My philosophy on baby/toddler clothes is that everyday outfits should be cheap, washable, and functional.   As much as I am a sucker for a smocked bishop dress, I also understand that the teachers at daycare would not appreciate that dress if I sent Cara to school in it.  I was nervous the first day she wore her squeaky shoes.  I love them, but I was sort of afraid her teachers would be annoyed by the squeak, squeak, squeak all over the room.  Fortunately, they thought the shoes were as cute as I did.   

Cara's fall wardrobe arrived tonight, so I took the chance to play baby stylist. (Seriously, this is what I do after she goes to bed.  I wash baby clothes and put together baby outfits.  I have no excuses.)  There are the basic cuties like dresses and leggings or a pair of cords with a plaid top.

But then there's the hoodie.  Everyone loves a good hoodie.  Especially with skinny jeans (in a 2T, so this won't happen!).

I love these 2-in-1 looking t-shirts.  Thank you, Bitsy, for the vinegar in the wash tip to keep the colors from bleeding.

Love the bows on the pockets.

It's hard to resist a toddler in a mini.  Leggings keep it all in perspective.  (Side note: she will not be wearing any skirts remotely similar when she's 15.)

Leggings and a hoodie?  Could this be any more comfy?

And, just because Halloween is coming.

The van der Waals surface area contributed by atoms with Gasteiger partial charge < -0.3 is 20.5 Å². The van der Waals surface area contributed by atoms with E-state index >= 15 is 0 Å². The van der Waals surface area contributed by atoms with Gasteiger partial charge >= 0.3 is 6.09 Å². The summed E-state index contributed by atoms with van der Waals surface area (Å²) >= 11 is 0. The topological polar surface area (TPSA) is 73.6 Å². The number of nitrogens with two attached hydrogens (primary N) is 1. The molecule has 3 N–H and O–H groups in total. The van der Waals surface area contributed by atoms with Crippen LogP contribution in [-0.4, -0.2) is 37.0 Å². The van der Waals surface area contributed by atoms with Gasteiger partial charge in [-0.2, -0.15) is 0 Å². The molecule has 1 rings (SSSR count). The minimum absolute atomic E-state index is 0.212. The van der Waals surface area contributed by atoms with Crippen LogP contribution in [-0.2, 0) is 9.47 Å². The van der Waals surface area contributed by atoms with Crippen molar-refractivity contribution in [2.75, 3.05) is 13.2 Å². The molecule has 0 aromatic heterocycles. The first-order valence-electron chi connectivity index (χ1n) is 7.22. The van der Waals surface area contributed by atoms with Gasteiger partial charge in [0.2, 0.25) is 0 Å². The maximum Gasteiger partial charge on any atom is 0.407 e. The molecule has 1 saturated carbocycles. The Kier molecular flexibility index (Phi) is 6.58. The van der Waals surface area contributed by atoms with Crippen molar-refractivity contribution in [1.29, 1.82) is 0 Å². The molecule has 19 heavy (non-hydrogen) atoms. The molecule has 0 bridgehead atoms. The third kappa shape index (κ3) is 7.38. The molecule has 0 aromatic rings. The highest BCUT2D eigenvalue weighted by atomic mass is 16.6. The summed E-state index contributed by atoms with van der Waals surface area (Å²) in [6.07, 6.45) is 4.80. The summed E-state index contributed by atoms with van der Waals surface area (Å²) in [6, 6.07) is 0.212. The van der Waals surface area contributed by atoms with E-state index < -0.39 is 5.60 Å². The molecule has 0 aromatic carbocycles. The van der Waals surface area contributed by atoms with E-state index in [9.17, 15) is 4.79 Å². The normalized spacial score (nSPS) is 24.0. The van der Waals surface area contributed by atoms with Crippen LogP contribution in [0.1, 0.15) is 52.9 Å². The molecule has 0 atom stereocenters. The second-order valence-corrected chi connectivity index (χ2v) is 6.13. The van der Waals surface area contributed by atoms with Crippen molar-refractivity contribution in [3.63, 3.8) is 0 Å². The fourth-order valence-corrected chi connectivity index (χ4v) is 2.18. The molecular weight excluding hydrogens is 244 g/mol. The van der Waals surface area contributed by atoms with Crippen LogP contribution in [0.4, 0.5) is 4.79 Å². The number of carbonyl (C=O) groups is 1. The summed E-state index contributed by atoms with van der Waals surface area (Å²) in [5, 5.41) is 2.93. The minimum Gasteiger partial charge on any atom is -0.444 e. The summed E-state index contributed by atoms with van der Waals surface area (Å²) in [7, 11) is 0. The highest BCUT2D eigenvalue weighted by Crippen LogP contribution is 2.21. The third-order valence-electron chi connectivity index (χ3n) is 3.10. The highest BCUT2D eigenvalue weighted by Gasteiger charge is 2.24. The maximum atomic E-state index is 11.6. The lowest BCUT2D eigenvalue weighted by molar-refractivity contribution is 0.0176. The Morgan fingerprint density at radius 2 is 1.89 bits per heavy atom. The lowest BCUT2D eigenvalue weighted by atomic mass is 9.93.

So true.

Sep 14, 2010

another awesome lunch

PJ's Chicken Salad (recipe developed based on his preferences and suggestions)

Chicken (mine is from a leftover roasted [free range, happy] chicken earlier in the week)
Grapes, halved (I used red, organic)
Apples (local, green)
Celery, finely chopped (organic)
Some type of nut, chopped (I used pecans)
Plain organic yogurt (the amount depends on how creamy you like your chicken salad)
Lemon juice (mine was an organic meyer lemon)
Parsley (I like curly, but use whatever you prefer)

1.  Chop the apple and squeeze a little lemon juice over to prevent browning.
2.  Add chicken, grapes, celery, chopped nuts, parsley, and yogurt.  Stir well.  Add salt and pepper to taste.

I pack the chicken salad in a separate container and pile my bread high for a delicious sandwich for lunch.

Sep 12, 2010

a reformed Sake monster

It's been about two months since I made my family start eating a little better, so I figured it was a good time to stop and evaluate.  Is this extra time and money we are putting into our food worth it?  Survey says:  YES.